4.114 [Philosophy] must set limits to what can be thought; and, in doing so, to what cannot be thought. It must set limits to what cannot be thought by working outwards through what can be thought.
4.115 It will signify what cannot be said, by presenting clearly what can be said.
— Tractatus Logico-Philisophicus Ludwig Wittgenstein
Actual Limit is a movement-based performance artwork, generated in response to artist Courtney Mackedanz’s interest in the rigid “limit” of Ludwig Wittgenstein and the queer notion of “actuality” demonstrated by Simone Weil. Using text in a fashion that other choreographers may use music, Mackedanz embodies the often-wonky, sometimes-wonderful negotiations of bodies within the overlap of these two definitions of reality.
Wittgenstein’s Tractatus Logico-Philosophicus attempts to define ‘the limit’, and to imagine what is unimaginable beyond. Weil’s Gravity and Grace is a collection of Christian mystical prose grappling with what is “actual” in human experience—alongside the potential for transcendence. These two works become the point of departure for choreographing the dancing body as both a limit and expression of transcendence.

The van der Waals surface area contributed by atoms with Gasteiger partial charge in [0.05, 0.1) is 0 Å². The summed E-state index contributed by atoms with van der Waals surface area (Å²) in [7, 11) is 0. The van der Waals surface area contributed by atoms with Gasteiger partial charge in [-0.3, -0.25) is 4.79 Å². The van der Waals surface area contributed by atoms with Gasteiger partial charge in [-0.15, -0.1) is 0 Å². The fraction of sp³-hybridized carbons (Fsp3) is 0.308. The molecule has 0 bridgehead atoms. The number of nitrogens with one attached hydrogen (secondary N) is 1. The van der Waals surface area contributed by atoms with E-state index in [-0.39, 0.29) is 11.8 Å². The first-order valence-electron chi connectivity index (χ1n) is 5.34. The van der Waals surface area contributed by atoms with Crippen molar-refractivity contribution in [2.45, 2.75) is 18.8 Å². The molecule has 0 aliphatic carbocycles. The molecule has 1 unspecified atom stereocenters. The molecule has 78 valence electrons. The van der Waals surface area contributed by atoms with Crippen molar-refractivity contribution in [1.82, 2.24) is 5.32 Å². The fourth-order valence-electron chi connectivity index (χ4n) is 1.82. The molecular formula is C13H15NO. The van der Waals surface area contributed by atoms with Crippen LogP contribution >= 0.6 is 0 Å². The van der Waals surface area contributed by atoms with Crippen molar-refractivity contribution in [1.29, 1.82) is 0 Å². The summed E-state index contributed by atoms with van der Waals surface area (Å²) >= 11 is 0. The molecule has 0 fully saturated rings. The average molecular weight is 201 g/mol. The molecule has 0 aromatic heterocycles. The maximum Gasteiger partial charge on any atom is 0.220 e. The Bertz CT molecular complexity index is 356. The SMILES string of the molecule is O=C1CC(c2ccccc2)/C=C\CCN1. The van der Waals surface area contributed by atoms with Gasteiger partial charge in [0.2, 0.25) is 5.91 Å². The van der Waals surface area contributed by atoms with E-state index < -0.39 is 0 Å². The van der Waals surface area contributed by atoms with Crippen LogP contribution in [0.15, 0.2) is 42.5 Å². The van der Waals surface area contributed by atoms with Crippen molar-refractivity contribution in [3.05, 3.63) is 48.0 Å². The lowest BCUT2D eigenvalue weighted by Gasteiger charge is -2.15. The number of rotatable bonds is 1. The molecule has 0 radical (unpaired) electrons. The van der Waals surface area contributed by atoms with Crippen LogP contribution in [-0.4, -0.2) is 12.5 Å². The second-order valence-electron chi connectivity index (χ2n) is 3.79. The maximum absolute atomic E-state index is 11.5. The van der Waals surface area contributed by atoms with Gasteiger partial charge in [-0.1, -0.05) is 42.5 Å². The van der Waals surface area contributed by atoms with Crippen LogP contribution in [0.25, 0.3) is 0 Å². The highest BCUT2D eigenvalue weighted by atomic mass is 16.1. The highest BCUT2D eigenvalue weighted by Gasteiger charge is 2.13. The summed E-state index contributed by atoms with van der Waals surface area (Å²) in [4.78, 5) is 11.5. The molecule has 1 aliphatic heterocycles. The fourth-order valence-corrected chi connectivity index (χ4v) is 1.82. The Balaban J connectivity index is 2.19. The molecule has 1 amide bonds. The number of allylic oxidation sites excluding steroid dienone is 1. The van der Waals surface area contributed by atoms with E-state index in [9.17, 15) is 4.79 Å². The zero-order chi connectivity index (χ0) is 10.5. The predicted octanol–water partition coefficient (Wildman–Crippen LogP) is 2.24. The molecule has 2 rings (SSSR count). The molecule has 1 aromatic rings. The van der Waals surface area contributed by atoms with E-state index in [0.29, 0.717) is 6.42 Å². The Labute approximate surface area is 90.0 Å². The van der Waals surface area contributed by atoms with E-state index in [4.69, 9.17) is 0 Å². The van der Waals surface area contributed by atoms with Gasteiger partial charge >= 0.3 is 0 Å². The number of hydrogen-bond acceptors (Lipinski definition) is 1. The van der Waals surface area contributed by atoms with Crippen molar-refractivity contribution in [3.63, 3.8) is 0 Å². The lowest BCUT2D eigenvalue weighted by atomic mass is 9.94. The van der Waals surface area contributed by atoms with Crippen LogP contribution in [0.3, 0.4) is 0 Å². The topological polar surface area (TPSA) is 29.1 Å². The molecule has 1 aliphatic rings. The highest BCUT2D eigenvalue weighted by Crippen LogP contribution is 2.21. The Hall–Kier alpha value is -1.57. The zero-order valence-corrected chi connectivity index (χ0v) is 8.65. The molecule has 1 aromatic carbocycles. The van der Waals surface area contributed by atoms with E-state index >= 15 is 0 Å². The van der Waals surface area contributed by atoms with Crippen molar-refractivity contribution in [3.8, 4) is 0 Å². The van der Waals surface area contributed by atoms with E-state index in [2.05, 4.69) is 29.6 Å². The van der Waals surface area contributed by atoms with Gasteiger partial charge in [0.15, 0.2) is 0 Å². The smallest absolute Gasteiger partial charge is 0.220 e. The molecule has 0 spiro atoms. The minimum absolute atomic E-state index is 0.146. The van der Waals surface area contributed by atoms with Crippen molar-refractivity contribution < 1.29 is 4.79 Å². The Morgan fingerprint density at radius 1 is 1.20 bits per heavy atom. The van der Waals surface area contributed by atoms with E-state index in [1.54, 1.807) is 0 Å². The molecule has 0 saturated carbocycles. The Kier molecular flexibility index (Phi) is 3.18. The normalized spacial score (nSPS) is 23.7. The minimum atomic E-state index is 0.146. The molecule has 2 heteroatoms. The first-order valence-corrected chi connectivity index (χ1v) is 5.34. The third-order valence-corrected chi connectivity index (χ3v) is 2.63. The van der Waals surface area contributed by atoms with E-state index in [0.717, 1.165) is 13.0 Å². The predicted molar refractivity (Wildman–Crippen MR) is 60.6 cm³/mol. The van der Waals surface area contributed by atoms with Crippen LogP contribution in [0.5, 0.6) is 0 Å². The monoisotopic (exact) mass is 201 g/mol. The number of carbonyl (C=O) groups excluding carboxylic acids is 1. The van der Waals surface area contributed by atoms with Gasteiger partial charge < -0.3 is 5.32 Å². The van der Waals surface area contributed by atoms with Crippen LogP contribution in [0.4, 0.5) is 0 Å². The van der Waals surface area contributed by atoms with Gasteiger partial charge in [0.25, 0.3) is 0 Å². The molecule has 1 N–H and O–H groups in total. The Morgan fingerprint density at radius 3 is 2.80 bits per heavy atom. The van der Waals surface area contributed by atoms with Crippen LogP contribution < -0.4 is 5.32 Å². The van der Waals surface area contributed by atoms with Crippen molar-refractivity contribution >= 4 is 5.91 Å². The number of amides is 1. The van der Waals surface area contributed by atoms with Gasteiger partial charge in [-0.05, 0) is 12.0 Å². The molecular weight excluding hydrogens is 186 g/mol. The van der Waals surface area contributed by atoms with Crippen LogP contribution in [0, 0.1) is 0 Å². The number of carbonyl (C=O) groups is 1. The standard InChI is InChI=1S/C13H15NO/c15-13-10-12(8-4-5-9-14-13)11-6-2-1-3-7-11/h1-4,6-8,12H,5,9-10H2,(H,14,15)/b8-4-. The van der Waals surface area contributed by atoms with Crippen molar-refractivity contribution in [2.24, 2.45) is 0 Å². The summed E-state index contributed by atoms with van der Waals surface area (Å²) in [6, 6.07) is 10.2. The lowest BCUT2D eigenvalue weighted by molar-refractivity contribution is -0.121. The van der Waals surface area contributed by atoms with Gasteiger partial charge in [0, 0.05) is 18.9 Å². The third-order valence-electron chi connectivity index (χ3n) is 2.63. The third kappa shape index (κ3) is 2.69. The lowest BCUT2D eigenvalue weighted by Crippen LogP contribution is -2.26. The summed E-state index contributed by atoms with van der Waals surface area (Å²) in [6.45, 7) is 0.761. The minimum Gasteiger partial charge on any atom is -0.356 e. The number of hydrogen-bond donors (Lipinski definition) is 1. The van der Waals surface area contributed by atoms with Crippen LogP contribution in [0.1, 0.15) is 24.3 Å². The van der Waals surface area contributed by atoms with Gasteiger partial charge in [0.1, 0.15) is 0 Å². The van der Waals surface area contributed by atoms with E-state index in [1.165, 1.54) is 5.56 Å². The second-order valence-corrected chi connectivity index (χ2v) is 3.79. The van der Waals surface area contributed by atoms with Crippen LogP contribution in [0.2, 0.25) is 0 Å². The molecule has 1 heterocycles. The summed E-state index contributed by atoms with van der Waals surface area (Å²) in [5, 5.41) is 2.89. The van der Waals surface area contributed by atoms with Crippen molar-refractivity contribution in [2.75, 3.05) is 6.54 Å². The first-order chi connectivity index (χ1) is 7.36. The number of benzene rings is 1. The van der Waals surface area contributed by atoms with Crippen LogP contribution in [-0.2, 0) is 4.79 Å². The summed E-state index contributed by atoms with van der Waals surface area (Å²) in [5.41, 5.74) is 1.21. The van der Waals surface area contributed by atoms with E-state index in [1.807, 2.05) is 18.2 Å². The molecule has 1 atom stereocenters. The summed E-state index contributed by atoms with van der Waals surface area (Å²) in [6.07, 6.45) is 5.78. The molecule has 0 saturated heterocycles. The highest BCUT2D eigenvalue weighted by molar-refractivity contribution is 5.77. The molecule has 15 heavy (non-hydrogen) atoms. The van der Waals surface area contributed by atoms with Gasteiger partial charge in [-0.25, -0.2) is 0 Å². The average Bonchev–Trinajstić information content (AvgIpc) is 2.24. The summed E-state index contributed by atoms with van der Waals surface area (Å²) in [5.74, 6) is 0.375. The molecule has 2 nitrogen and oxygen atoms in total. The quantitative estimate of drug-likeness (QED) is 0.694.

During her sponsorship with High Concept Labs, Mackedanz will continue the work of reading, writing, and choreographing in response to Gravity and Grace, building upon her work with Tractus. An ensemble of dancers will display the resulting series of honed and specific gestures in a work in progress showing of Actual Limit. Mackedanz also plans to host workshop classes, reading/discussion groups, and to document the work process.
Courtney Mackedanz approaches dance-based performance making from the round-about-outside. Trained primarily in the visual arts, before making a dance Mackedanz typically first reads, writes, draws, stress-eats—and then finally begins to work. Her family name comes from the German for “to make dance”—thus Mackedanz attributes her oblique process to attempting to keep up with her namesake. Mackedanz employs a sense of humor and play that is atypical of her family’s traditionally stoic nature, though her serious side is evident in her commitment to dance as an intellectually rigorous medium.
Mackedanz received her BFA in Performance from the School of the Art Institute of Chicago in 2013, where she executed her thesis work The Meaning of Maybe Project and published her thesis essay The Choreological Movement of Maybe. Mackedanz has exhibited her work widely in Chicago. Currently taking a break from her usual project of choreographing Thelma and Louise the Ballet, Mackedanz is eager to build momentum with her next project, Actual Limit, and is grateful for the support from High Concept Labs.